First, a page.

Municipal Taxes

All municipalities must adopt a property value tax bylaw each year. The tax bylaw must be adopted after the annual budget (financial plan). Based on the tax revenue requirements in the budget, the municipality will set its municipal tax rates to raise the appropriate revenue from the nine different classes of property.

Property Value Tax

Property value tax (also know as an ad valorem tax) is a tax applied the value of a land and improvements (buildings and other fixtures) and is the principal source of revenue for most municipalities in British Columbia.

During the annual budgeting process, municipalities will determine their service and infrastructure expenditures for the year and the revenue sources to fund these expenditures (including property value taxes).

Once a municipality has determined the total amount of proper value tax to raise, it must then determine how to apportion that tax burden over the nine property classes (for example, (Class 1) Residential Class, (Class 6) Business Class, and (Class 4) Major Industrial Class). A guiding principle for determining the apportionment would be the Statement of Objectives and Policies for Taxation required as part of the annual municipal budgeting process. Once the tax apportionment to each property class is determined, the municipality will then set a tax rate for each class sufficient to raise the necessary tax revenue to meet its annual budgetary needs.

Tax rates are expressed as a dollar figure per $1,000 dollars of assessed property value of land and improvements. For example, a tax rate of $1.02 per $1,000 of assessed value would mean that a property assessed at $300,000 would be taxed $306 (= $300,000 x $1.02/1000). The assessed values for every taxable property in B.C. is annually determined by BC Assessment.

Municipalities must set their tax rates for each property class, by bylaw, before May 15 of each year, and they must submit their tax bylaw to the Ministry of Municipal Affairs and Housing, which reviews and publishes annual tax rate and tax revenue information.

General Municipal Taxation

Municipalities generally have broad authority to set tax rates. While tax rates may not vary within a property class (all Residential (Class 1) properties are taxed at the same rate), tax rates may vary between different property classes (the Residential (Class 1) tax rate may vary from the Business (Class 6) tax rate). Setting different tax rates for different property classes is referred to as a variable rate taxation system.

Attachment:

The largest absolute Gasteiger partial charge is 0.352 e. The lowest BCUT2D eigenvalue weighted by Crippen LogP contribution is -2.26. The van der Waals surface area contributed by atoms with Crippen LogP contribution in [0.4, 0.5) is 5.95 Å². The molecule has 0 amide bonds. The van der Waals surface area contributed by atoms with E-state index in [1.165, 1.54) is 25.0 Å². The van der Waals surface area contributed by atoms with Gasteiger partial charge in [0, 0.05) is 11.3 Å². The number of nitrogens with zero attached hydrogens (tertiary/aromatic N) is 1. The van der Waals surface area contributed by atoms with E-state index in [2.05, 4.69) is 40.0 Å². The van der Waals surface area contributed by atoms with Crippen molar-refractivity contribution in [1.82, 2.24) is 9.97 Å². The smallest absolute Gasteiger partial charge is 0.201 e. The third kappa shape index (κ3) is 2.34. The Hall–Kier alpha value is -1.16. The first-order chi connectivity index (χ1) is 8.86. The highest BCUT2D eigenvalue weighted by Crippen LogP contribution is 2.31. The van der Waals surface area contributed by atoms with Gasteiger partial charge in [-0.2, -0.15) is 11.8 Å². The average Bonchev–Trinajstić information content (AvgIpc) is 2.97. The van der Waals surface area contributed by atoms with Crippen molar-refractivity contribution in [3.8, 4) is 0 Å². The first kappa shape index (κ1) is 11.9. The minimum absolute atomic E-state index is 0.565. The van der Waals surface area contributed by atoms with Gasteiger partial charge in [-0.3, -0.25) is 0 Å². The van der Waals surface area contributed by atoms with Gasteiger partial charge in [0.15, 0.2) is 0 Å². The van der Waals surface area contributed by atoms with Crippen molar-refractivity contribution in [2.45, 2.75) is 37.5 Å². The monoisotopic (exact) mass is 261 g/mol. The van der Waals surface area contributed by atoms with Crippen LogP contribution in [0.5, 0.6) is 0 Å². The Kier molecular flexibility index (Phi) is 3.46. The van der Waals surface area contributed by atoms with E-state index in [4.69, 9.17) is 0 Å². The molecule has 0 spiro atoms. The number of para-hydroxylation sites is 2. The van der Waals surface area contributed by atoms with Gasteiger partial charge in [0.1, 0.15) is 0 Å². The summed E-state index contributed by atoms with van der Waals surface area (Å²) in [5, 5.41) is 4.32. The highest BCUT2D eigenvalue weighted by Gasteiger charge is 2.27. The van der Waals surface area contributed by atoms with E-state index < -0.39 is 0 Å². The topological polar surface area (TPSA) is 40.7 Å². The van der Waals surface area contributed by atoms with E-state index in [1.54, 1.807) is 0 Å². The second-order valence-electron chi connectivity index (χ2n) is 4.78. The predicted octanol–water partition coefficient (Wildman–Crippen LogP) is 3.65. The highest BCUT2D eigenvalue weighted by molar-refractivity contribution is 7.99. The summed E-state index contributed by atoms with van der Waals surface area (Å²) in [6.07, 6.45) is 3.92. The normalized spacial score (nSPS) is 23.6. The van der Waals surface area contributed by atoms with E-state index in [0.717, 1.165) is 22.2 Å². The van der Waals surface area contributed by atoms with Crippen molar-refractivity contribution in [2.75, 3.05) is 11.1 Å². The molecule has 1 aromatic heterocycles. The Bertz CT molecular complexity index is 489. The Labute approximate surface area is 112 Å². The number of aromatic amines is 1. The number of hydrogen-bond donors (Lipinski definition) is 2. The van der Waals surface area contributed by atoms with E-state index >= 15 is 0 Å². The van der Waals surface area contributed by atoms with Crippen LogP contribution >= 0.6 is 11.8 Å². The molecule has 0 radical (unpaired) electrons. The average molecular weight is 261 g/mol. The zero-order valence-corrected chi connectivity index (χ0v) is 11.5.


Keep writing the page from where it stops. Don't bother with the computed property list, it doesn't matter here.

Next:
Restrictions on Municipal Taxation

While municipalities have broad authority to set tax rates and ratios*, there are some specific restrictions on this authority:

  • Utilities: Under section 199 of the Community Charter, Cabinet may prescribe regulations limiting the tax rates and/or ratio for each property class . This regulatory authority is currently used to set a maximum tax rate and ratio on Utility (Class 2) properties. The maximum tax rate that can be levied by any municipality on a Utility (Class 2) property is the greater of $40 per 1,000 or 2.5 times the Business (Class 6) property tax rate.
  • Ports: Marine port property is a sub‐category of Major Industry (Class 4). In 2003, the B.C. government set a cap on municipal property taxes levied on port terminals. Under the Ports Property Tax Act, the cap is set at $27.50 per 1,000 on existing land and improvements and $22.50 per 1,000 on new investment.
  • New municipalities or boundary extension: Incorporation of new municipalities or boundary extensions to existing municipalities are done through letters patent. In some cases, the letters patent will restrict the tax rate a municipality can levy on a specific property or class of property. Usually, the restricted rate is based on the rural area tax rate levied under the Taxation (Rural Area) Act.

* Note: a "ratio" is the tax rate relationship between two property classes—for example, if the Business (Class 6) tax rate is $2.00/1000 and the Residential (Class 1) tax rate is $1.00/1000, then the Business Ratio is 2:1).

Tax Due Date & Penalty for Late Payment

Municipalities must send all property owners their tax notices well in advance of the tax due date. At a minimum, the notice must include the:

  • Assessed value of the property
  • Property value tax rate for that property (for both the municipality and other public authorities like School Tax and Hospital Tax)
  • Total tax amount due
  • Due date for payment
  • Penalty for late payment.

Under the default municipal tax collection scheme, property taxes are due on July 2 each year. Any unpaid tax, including an unclaimed home owner grant, is subject to penalty after July 2. A municipality may opt for an alternative tax collection scheme (under S.235 of the Community Charter), which allows for changing the due date and/or penalty.

The penalty rate is established in the Municipal Tax Regulation and is currently 10 percent. There is no provision to appeal the penalty, however, municipal councils may wish to grant relief under extraordinary circumstances such as city hall strikes or other events that disrupt normal municipal operation, such as natural disasters. This can only be done through a write-off of taxes.